Friday, January 31, 2014

We Need New Names by NoViolet Bulawyo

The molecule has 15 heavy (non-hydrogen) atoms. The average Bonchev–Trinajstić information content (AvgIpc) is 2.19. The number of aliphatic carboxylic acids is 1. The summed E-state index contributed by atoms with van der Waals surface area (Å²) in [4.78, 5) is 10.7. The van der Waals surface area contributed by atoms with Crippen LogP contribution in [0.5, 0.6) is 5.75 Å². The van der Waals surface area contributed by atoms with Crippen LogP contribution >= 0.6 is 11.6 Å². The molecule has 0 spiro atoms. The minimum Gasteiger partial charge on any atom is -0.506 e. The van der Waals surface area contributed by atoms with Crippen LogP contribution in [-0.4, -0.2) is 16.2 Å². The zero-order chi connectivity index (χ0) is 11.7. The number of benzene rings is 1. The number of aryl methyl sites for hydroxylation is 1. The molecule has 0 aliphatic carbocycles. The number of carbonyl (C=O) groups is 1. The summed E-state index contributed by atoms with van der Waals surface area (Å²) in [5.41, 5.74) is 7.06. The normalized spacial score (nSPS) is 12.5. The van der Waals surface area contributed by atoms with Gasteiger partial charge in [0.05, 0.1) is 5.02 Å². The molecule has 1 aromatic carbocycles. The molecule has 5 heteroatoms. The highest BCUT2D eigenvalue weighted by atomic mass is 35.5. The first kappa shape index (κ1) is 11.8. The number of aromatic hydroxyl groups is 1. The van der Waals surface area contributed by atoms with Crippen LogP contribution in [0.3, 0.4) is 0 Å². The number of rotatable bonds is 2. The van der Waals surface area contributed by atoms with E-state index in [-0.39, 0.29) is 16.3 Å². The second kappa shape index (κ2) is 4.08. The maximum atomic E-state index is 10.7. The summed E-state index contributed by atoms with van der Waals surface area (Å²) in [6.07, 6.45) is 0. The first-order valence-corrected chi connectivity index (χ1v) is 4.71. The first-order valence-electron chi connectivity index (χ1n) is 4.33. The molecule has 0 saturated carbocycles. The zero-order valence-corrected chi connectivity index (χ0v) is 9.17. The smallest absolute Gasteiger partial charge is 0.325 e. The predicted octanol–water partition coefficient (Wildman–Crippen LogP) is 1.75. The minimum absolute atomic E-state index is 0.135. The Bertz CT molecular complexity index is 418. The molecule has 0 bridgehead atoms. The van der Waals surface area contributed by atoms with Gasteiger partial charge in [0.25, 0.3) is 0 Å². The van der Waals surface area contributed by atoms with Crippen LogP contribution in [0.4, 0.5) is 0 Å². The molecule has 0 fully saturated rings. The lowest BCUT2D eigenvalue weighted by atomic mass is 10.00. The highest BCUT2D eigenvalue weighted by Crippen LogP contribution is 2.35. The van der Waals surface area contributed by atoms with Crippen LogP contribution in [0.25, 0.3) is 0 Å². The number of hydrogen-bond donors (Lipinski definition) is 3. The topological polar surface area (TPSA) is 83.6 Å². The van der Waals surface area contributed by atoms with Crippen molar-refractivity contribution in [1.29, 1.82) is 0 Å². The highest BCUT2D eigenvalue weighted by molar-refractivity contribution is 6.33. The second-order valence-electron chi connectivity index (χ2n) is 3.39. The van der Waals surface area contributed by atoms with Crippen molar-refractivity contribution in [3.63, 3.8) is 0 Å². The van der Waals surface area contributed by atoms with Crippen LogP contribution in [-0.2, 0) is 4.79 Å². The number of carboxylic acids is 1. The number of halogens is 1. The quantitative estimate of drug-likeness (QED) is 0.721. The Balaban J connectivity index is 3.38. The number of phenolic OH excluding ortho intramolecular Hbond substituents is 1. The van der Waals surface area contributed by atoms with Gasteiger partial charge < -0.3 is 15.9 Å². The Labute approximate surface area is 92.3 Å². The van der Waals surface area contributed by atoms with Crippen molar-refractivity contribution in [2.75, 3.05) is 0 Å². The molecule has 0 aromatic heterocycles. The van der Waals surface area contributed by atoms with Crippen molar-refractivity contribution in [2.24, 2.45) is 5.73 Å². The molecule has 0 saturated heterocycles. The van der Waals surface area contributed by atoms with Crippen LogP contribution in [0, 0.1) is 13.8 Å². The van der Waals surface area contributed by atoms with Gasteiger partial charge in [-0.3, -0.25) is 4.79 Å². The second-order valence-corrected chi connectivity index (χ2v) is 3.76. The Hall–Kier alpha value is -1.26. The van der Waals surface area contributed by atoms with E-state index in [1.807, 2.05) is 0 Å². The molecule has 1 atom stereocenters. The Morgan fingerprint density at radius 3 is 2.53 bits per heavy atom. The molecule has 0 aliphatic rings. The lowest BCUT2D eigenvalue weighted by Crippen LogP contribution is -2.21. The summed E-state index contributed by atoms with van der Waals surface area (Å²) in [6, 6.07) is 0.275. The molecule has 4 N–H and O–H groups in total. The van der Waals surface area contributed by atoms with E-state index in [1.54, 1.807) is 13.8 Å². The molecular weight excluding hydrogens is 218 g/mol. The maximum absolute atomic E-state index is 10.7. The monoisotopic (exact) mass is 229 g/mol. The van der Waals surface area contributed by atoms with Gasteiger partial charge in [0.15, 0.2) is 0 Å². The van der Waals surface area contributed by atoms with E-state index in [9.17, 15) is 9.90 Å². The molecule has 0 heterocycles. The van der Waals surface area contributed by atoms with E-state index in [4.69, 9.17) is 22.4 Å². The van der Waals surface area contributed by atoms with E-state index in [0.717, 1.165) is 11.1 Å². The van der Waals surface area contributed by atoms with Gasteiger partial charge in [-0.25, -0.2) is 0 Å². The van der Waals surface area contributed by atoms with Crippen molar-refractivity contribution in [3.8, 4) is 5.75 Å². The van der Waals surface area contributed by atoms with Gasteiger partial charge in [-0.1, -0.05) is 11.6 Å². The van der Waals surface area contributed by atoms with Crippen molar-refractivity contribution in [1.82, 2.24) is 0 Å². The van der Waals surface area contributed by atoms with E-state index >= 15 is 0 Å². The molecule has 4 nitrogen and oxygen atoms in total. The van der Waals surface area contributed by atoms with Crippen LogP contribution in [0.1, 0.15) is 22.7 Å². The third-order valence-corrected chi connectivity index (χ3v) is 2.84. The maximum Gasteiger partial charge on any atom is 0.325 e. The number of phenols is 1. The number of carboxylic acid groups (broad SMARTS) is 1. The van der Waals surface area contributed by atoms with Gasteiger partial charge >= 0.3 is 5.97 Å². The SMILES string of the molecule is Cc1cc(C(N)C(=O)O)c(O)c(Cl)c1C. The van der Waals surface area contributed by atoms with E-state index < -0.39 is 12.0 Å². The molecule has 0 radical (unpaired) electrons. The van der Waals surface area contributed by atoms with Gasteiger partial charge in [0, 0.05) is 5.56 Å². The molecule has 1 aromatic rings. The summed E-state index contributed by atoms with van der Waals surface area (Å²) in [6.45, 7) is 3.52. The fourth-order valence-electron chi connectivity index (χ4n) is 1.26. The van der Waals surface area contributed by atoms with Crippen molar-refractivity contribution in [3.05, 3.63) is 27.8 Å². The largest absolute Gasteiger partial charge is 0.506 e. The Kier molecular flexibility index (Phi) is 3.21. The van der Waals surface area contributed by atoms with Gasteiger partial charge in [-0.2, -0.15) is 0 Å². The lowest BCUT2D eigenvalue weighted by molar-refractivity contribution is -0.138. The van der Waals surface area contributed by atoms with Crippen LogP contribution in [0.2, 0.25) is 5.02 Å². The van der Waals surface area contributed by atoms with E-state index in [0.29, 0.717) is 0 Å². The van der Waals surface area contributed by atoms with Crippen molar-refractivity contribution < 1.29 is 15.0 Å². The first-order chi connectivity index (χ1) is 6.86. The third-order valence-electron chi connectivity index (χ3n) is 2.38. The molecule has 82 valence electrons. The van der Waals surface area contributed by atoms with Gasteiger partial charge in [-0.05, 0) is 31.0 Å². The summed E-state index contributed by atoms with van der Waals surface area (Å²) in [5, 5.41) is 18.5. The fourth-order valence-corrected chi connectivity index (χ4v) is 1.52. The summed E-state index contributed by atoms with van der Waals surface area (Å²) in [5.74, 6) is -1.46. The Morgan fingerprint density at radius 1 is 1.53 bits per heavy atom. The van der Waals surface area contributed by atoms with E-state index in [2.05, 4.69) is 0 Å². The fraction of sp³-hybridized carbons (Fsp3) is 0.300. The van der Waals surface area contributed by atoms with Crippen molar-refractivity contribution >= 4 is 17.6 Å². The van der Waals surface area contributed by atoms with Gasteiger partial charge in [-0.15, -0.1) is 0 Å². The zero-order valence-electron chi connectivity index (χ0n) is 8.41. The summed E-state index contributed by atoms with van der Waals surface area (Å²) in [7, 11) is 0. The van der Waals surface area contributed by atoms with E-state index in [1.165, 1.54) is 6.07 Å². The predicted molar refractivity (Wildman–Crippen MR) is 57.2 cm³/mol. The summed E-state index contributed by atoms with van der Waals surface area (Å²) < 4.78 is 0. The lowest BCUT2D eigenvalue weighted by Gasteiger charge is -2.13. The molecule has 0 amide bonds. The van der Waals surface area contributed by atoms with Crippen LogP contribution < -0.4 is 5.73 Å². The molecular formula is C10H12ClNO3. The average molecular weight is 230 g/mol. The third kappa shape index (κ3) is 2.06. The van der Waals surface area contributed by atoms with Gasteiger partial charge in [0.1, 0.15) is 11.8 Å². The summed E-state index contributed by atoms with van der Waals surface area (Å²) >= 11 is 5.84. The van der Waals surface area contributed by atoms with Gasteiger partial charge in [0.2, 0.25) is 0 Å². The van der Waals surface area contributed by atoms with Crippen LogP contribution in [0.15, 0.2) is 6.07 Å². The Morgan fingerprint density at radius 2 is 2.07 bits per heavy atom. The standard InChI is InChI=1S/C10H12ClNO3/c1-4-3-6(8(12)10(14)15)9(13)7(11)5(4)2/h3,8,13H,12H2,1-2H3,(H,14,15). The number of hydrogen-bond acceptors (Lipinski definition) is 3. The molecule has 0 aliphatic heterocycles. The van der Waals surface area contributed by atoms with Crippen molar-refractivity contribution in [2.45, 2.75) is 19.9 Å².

Darling is a ten year old girl living in an unnamed African country, probably based on Zimbabwe. She spends her days with a group of friends, children like her who have had their homes, schools and families destroyed by poverty and political violence. Unsupervised, they spend their days playing rough games, vandalizing property and stealing fruit from the trees in a wealthy neighborhood. Despite these activities, the essential innocence of the children is apparent in Darling’s telling of the story. Darling likes to brag to her friends that she will one day be joining her Aunt Fostalina in America and enjoy the all the benefits of life in that country. As a teenager, Darling does join her aunt in “Destroyed,” Michigan but the benefits she envisioned elude her. She misses the companionship of close friends because Americans choose isolation in their homes and apartments in front of televisions and computers. They don’t face hunger, but Americans either gorge themselves into obesity or starve themselves in order to be thin. School is not challenging and available jobs are menial and low-paying. Higher education is financially out of reach. Eventually Darling does make some American friends, but in place of running wild through the countryside, they watch pornography on the internet, drive illegally and hang out at the local mall.   Darling misses the family and friends she left behind in Africa but is unable to return and probably would no longer fit in if she could. Between two cultures, she faces a future of loneliness and dreams denied.